advised Plaintiffs to use a New Zealand process server.
used WaiVista Limited, and its owner and server Raymon
Terence, to attempt service on Defendant at Defendant's
registered office and address for service. Keenan advised
Plaintiffs that the office was vacant and looked as though it
had been for some time. Keenan then attached the Summons and
Complaint to the front door and took a picture. Keenan also
signed a declaration stating that service of process was
“in accordance with New Zealand statute.” All of
this, including the photograph and the date and place of
service, appear in the Summons Returned Executed that
Plaintiffs filed with this court.
court entered Default Judgment against Defendant on February
1, 2016. In June 2016, one of the co-founders of IMS was
included on an email sent by Knight Nguyen Investments
(“KNI”), the successor in interest to Fidelis, in
which KNI was attempting to set up an exclusive master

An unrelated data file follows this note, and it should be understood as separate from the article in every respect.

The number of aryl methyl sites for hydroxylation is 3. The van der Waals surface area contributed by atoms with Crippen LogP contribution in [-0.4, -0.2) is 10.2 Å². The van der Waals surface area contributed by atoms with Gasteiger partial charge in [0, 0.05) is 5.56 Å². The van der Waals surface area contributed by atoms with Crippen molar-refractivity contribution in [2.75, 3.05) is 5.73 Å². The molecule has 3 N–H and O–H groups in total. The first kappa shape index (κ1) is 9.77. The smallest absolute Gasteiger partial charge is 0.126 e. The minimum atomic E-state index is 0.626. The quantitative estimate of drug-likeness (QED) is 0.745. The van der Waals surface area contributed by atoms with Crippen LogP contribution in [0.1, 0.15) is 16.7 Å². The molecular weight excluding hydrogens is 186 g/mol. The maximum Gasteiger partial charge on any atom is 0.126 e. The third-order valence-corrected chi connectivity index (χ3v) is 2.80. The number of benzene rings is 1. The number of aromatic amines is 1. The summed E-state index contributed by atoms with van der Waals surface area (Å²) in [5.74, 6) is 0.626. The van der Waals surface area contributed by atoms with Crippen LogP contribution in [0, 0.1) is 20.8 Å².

agreement with another entity in the name of IMS. At the
time, Plaintiffs had no knowledge of KNI and had not
authorized the transfer of any rights from Fidelis to another
entity under the MOU. At that point, Plaintiffs assert that
Fidelis had no rights to give under the MOU because the MOU
had been rescinded as a result of the default judgment on
February 1, 2016. However, unbeknownst to Plaintiffs, KNI had
organized IMS as a Florida limited liability company.
Therefore, Plaintiffs retained counsel, who wrote a cease and
desist letter to KNI dated June 15, 2016. The cease and
desist letter made specific reference to the default judgment
entered in this action.
KNI received the cease and desist letter referencing a
federal court judgment, it was the first that Fidelis and KNI
had heard of a judgment. KNI contacted an attorney in Utah,
Steven Rogers. Rogers sent an email to the attorney who sent
the cease and desist letter at the email from which the cease
and desist letter had been sent and the one listed with the
Utah State Bar. Rogers also left several telephone messages
with the attorney at his office over the next ...